Teaching & Learning Activities

Current Computing Science Courses

  • 2016-17 Interactive Systems (level 3): This course introduces key concepts in interactive system design, and information visualisation. The practical component requires students to design and implement a visualisation system based on existing data sources.
  • 2012-17 HCI: Design and Evaluation (MSc(CS), MSc(IT)): This course is a project course, with no traditional lectures and no examination. Students work in pairs on a project throughout the semester, and choose to either undertake a significant user centred design/evaluation project, or to conduct a significant HCI experiment or evaluation.

Student mobility and Internationalisation

  • As Exchange Student’s co-ordinator for the School of Computing Science, I have significantly updated and changed the approach to student mobility in the School, increasing the number of applicants for outgoing exchange from 1 in five years to 24 in three years.
  • I have negotiated a Computing Science Foundation Pathway with Glasgow International College. 15 GIC students entered level 2 as direct entry students in September 2016; a similar number are expected for 2017/8. I have guided the development of an appropriate curriculum for these students, am their advisor of studies, and helped the Effective Learning Advisor in setting up learning support workshops for these students.

Advising

I am Advisor of Studies for all Exchange (incoming and outgoing), International and GIC students in SoCS, providing specialised curriculum support to students with international needs though an efficient consultation process.

Curriculum Development

I am currently leading a review of teaching within the Human Computer Interaction section of the School of Computing Science. We have agreed an overall structure, and expect to replace current courses with new ones in September 2017.

I was Director of Postgraduate Taught Programmes from 2001-2008, extending the MSc provision from one conversion programme in Information Technology in 2001 to a suite of six PGT programmes in 2008, based on 'hub-and-spoke' curriculm design. Key to this curriculm development was arranging for effective and agreed sharing of resources between the PGT programmes and with undergraduate teaching provision, while maintaining a distinctive flavour to each MSc programme and ensuring conformance with level 11 of the Scottish Credit and Qualifications Framework.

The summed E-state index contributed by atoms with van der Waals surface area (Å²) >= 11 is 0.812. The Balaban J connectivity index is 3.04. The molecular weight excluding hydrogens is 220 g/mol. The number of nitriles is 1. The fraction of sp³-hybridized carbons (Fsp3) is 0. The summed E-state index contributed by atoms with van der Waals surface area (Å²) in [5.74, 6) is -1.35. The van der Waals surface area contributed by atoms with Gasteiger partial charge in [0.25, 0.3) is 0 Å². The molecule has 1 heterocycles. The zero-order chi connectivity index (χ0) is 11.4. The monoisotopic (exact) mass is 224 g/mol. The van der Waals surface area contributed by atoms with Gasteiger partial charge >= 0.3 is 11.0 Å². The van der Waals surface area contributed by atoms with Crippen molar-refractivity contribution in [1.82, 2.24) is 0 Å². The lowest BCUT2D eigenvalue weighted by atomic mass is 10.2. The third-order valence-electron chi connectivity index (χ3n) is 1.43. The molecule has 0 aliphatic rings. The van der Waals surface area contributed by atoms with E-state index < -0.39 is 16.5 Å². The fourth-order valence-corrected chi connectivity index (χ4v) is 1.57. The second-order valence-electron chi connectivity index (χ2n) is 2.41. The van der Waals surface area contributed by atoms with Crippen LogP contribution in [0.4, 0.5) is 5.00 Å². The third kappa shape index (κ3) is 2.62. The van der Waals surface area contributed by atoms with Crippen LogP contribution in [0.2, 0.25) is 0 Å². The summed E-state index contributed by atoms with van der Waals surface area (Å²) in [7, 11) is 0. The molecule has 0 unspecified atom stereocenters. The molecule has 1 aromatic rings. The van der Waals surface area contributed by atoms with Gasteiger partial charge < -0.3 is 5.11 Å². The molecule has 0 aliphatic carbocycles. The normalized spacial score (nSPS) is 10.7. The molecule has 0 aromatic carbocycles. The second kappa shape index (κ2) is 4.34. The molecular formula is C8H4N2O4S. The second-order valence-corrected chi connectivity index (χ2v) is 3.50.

Former Computing Science Courses

  • 2013/14 Software Project Management (MSc(CS), MSc(IT)): This course (jointly taught with Dr John Hamer) introduced software project management, and a variety of tools available to support effective management of software development projects. Its aims are to familiarize students with the inherent problems of managing software development projects and different aspects of software project management, and to cover the major technical components of software project management, including: cost estimation, risk analysis, project planning and monitoring, team organisation, quality management and software process improvement.
  • 2012-14 Professional Skills and Issues (Honours, MSc(CS), MSc(IT)): This year-long course served two aims: to introduce students to the ethical, social and legal issues relating to the use of computers in society, and to develop students' professional skills — in particular, transferrable skills such as constructing an argument, critiquing someone else's essay, and reseaching a relevent issue and presenting it in an appropriate manner.